Thomas Jefferson Quotes – Famous Quotes

Thomas Jefferson

“Well aware…that Almighty God hath created the mind free…all attempts to influence it by temporal punishments…tend only to begat habits of hypocrisy and meaness, and are a departure from the plan of the Holy Author of religion, who being Lord both of body and mind, yet chose not to propagate it by coercions on either, as was in his Almighty power to do, but to extend it by its influence on reason alone.”

Thomas Jefferson – Article of Religious Freedom

Love Quotes

 
Nothing can occur beyond the strength of faith to sustain, or, transcending the resources of religion, to relieve.
 – Binney
 
There is no disguise which can hide love for long where it exists, or simulate it where it does not.
 – La Rochefoucauld
 
 
A very small degree of hope is sufficient to cause the birth of love.
 – Stendhal

Quotes – Famous Quotes – Eric Hoffer Quotes

The basic test of freedom is perhaps less in what we are free to do than in what we are free not to do.
– Eric Hoffer

An empty head is not really empty; it is stuffed with rubbish. Hence the difficulty of forcing anything in to an empty head.
– Eric Hoffer

The opposite of the religious fanatic is not the fanatical atheist but the gentle cynic who cares not whether there is a god or not.
– Eric Hoffer

To know a person’s religion we need not listen to his profession of faith but must find his brand of intolerance.
– Eric Hoffer

People unfit for freedom – who cannot do much with it – are hungry for power. The desire for freedom is an attribute of a “have” type of self. It says: leave me alone and I shall grow, learn, and realize my capacities. The desire for power is basically an attribute of a “have not” type of self.
– Eric Hoffer

It is not love of self but hatred of self which is at the root of the troubles that afflict our world.
– Eric Hoffer

Take man’s most fantastic invention – God. Man invents God in the image of his longings, in the image of what he wants to be, then proceeds to imitate that image, vie with it, and strive to overcome it.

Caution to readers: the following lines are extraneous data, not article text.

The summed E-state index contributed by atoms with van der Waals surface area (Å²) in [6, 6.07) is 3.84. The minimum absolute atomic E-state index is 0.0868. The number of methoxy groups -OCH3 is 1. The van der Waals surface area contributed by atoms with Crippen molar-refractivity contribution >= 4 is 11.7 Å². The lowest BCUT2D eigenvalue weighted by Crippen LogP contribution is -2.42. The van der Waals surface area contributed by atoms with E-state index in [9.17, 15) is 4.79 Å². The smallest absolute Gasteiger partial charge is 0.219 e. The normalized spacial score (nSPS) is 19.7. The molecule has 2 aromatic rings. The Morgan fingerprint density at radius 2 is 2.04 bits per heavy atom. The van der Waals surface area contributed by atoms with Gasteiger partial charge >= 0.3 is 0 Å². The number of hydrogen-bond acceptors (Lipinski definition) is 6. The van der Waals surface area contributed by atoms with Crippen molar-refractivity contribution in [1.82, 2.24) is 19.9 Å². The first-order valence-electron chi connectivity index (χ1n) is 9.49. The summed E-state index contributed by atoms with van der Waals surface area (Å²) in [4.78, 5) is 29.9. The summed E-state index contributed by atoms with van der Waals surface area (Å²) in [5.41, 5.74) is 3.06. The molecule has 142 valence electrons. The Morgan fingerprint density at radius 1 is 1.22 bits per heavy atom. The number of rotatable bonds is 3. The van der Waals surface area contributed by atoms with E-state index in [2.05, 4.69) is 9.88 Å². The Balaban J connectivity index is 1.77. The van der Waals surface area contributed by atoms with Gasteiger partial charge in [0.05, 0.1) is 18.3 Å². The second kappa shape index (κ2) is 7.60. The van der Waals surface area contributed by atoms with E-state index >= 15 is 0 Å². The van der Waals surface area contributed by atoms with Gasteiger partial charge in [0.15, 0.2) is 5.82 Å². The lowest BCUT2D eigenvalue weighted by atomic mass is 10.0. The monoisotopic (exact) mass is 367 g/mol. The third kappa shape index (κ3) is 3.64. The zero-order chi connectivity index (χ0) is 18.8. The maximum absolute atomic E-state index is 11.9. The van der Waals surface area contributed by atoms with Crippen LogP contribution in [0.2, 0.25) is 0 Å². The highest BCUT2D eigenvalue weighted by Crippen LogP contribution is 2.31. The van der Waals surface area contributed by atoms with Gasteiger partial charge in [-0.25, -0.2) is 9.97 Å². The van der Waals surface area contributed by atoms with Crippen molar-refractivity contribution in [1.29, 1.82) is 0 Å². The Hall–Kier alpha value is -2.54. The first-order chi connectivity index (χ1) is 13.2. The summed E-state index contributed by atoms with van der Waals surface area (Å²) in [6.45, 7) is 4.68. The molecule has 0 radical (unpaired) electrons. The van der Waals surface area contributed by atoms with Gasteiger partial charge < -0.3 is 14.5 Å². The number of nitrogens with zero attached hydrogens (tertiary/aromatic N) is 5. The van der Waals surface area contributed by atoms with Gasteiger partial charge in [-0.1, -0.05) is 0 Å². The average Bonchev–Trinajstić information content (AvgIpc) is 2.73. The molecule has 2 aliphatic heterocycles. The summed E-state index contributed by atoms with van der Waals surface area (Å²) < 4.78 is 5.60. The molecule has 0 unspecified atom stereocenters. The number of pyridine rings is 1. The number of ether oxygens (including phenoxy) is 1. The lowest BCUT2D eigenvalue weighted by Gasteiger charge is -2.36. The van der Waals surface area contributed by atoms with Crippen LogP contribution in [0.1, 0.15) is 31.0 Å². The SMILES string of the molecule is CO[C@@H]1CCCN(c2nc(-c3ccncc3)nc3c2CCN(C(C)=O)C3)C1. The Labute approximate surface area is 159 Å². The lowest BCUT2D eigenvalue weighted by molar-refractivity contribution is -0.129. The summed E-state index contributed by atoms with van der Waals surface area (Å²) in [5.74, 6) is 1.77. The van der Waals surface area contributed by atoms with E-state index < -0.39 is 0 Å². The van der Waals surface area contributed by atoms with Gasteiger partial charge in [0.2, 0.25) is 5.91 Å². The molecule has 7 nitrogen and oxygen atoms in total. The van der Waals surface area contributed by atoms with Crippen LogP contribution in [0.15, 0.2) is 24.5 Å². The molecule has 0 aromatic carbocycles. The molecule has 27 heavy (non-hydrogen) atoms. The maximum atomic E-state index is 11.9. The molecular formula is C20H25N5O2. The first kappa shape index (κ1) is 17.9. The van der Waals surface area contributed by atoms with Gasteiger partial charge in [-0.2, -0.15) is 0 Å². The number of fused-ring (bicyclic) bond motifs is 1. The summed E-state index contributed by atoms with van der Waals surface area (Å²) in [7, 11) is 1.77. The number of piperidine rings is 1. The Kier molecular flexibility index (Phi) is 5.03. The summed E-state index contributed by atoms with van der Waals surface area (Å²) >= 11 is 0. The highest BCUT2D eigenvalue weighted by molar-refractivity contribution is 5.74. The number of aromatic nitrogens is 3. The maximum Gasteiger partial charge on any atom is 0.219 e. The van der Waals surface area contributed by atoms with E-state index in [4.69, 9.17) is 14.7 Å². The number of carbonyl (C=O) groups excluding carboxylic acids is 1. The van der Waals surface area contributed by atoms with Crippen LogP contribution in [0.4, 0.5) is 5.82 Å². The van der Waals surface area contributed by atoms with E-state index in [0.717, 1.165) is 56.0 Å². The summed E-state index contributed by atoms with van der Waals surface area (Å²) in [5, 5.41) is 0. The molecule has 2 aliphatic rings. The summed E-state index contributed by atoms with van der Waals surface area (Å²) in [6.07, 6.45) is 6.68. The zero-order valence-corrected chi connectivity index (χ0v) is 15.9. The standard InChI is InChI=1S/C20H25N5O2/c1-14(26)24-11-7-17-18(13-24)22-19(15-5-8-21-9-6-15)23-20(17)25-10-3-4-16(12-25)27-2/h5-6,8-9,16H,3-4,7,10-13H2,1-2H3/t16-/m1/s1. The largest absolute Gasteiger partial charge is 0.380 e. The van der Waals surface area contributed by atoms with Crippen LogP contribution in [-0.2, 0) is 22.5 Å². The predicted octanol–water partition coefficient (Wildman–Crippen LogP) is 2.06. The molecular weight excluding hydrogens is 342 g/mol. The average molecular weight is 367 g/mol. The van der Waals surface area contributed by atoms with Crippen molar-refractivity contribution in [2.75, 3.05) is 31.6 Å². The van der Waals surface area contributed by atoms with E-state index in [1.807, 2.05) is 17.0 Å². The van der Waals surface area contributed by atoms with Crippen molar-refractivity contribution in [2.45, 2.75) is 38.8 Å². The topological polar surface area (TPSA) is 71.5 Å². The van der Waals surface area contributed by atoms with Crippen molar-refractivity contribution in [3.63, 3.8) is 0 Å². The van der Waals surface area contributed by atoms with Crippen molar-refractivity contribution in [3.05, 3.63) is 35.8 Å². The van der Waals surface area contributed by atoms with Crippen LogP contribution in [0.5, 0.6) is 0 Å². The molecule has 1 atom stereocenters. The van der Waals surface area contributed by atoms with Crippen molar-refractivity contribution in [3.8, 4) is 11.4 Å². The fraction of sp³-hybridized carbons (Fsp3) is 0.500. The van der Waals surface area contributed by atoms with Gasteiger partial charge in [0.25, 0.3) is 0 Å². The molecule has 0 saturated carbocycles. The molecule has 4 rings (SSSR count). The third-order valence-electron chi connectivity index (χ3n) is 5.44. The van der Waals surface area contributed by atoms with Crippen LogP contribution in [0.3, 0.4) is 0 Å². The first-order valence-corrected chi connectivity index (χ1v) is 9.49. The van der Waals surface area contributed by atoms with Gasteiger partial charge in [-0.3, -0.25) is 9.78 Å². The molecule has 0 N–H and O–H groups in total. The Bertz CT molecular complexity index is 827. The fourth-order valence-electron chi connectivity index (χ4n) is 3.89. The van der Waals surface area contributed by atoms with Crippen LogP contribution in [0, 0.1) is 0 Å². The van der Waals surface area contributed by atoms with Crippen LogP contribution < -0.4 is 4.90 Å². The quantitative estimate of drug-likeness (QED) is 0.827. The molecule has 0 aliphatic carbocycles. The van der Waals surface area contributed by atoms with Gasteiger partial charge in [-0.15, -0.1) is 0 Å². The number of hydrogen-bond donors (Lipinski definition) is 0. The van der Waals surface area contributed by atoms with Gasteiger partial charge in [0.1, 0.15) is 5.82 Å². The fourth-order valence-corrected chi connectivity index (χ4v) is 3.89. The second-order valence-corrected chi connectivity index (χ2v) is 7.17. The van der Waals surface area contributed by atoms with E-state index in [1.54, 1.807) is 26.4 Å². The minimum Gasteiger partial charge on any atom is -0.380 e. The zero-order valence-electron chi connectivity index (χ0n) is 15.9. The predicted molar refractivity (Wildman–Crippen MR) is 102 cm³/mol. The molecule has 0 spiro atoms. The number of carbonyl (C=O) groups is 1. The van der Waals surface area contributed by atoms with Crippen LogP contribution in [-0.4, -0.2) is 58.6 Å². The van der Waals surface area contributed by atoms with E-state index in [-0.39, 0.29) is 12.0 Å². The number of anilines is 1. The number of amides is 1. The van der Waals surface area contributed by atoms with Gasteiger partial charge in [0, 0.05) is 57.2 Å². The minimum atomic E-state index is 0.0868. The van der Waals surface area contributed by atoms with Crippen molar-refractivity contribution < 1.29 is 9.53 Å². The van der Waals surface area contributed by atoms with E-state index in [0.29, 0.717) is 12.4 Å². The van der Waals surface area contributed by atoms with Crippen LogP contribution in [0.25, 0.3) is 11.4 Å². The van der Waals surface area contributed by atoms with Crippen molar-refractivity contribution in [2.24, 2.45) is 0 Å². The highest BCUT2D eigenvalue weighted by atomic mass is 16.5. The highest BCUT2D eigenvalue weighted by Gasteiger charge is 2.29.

– Eric Hoffer

Famous Quotes- A Good Sermon

The secret of a good sermon is to have a good beginning and a good ending; and to have the two as close together as possible.
— George Burns

Quotes – Famous Quotes – Buddha Quotes

Do not believe in anything simply because you have heard it.
Do not believe in anything simply because it is spoken and rumoured by many.
Do not believe in anything simply because it is found written in your religious books.
Do not believe in anything merely on the authority of your teachers and elders.
Do not believe in traditions because they have been handed down for many generations.
But after observation and analysis, when you find that anything agrees with reason and is conducive to the good and benefit of one and all, then accept it and live up to it.
– Buddha

Quote – Famous Quotes – Bible Quotes

What is faith? It is the confident assurance that what we hope for is going to happen. It is the evidence of things we cannot yet see.
–   Bible – St.Paul – 1 Corinthians 13

Pope Benedict XVI Remarks in Germany

The remarks by Pope Benedict XVI that are causing such controversy are below.  There is also a link to the entire speech for those who want to see the entire original in context. 

Basically “spreading the faith through violence is something unreasonable. Violence is incompatible with the nature of God and the nature of the soul.”

Pope Benedict XVI